How time flies. Five years ago, The Mummy by Alex Kurtzman was to serve as the spearhead of the Dark Universe – a shared universe bringing up to date the mythology of some of the most famous creatures of popular culture and uniting among others Tom Cruise, Sofia Boutella, Russell Crowe, Johnny Depp and Javier Bardem. Following the relative failure of this first opus, Universal Pictures’ initiative came to an end and the studio put an end to this aborted project.
A time that now seems distant when we see the evolution of the studio’s strategy for its horrific catalog. As you know, the firm owns the rights to a sacred bestiary, having produced since the beginning of the 20th century a good number of works honoring cult monsters, particularly from the world of literature. Thus franchises on Dracula, Frankenstein’s monster and his fiancée, the Mummy, the Phantom Of The Opera, the Strange Creature Of The Black Lake but also The Invisible Man and The Werewolf, have seen the light of day through the decades, forming what is commonly known as theUniversal Monsters.
Regularly, Universal tries to rekindle the flame and deliver new productions revolving around these figures known to all, with ups and downs over the decades. While it was thought that the failures of Dracula Untold And There Mummy were going to cool the ardor, the opposite effect occurred. Indeed, since the release ofInvisible Man directed by Leigh Whannell two years ago, a breath of fresh air reigns, the studio taking advantage of this renewed interest to accumulate independent projects highlighting its bestiary.
After the announcement of a review of Wolfman worn by Ryan Gosling then a regular dusting off of the myth of Dracula by Chloé Zhao, another well-known figure prepares to reappear from the darkness. Invented for the needs of the seventh art unlike its companion, which owes its genesis to Mary Shelley, the Bride of Frankenstein caused a sensation during its first steps on the screen in the eponymous film by James Whale.
Released in 1935, this first sequel to the Frankenstein stamped Universal Monsters remains among the top of the basket of the horror genre, managing to be just as cult as its predecessor (if not more), thanks in particular to the score by Boris Karloff, Valerie Hobson and Elsa Lanchester – who embodies this character tormented created for the wrong reasons.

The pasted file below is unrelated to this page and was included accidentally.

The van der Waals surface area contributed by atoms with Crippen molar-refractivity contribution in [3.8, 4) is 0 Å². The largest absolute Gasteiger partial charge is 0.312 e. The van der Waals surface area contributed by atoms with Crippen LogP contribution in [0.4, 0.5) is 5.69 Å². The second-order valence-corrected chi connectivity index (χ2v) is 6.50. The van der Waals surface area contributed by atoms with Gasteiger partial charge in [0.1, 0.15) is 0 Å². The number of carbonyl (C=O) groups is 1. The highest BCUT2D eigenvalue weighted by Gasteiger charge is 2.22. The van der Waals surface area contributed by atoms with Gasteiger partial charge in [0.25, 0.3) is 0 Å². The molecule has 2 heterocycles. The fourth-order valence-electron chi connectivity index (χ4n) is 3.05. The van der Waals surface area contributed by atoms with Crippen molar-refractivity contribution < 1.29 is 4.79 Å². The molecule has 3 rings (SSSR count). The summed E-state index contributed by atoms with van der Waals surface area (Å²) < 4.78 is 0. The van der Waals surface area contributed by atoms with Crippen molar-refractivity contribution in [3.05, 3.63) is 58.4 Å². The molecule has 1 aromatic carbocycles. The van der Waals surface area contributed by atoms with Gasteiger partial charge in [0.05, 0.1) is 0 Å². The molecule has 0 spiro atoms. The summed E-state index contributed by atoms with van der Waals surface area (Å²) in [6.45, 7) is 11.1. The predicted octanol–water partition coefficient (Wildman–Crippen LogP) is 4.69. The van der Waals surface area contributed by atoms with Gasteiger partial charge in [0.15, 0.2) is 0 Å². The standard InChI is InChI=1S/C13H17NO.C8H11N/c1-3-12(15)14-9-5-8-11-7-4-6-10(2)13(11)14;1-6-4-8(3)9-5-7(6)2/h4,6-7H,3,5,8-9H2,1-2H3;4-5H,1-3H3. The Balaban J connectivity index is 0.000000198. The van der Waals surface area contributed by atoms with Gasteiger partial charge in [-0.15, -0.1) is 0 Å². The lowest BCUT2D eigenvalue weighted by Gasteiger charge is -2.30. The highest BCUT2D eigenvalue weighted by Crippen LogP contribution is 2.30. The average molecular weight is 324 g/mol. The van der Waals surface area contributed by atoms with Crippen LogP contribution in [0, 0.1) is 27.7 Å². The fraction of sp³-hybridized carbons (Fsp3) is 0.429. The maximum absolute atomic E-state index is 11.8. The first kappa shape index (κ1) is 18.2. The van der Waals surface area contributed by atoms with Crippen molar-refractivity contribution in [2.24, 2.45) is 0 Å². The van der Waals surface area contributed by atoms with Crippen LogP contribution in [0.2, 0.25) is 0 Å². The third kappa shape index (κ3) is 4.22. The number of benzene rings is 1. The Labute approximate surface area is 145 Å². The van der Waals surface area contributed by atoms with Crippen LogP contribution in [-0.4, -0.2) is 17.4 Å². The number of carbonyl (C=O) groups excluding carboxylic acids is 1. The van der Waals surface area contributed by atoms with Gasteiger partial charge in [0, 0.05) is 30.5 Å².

Having already been the subject of a remake fifty years later (The Promise, directed by Franc Roddam), the feature film will once again inspire the seventh art. If in 2020, a project carried by Sebastián Lelio and Scarlett Johansson had been formalized, this one was never talked about again, another version now following suit. As reported by trade magazine Production Weekly, a revival of Bride of Frankenstein is in active march on the side of Hollywood.
Led by Netflix – Universal is not mentioned but it is undeniable that the major is in the game – this film entitled The Bride will mark the second passage behind the camera of Maggie Gyllenhaal, who made a name for herself with her first try The Lost Daughter in 2021. Due to enter production in early 2024, this second production will be the opportunity for the actress to collaborate once again with Christian Bale, fifteen years after having given the reply in The Dark Knight. In all likelihood, the latter should play Victor Frankenstein while Penélope Cruz will play the famous ‘fiancée’. Alongside them, we also find Peter Sarsgaard, in a role for the moment unknown. What intrigue us about this reimagining of the original film by James Whale.
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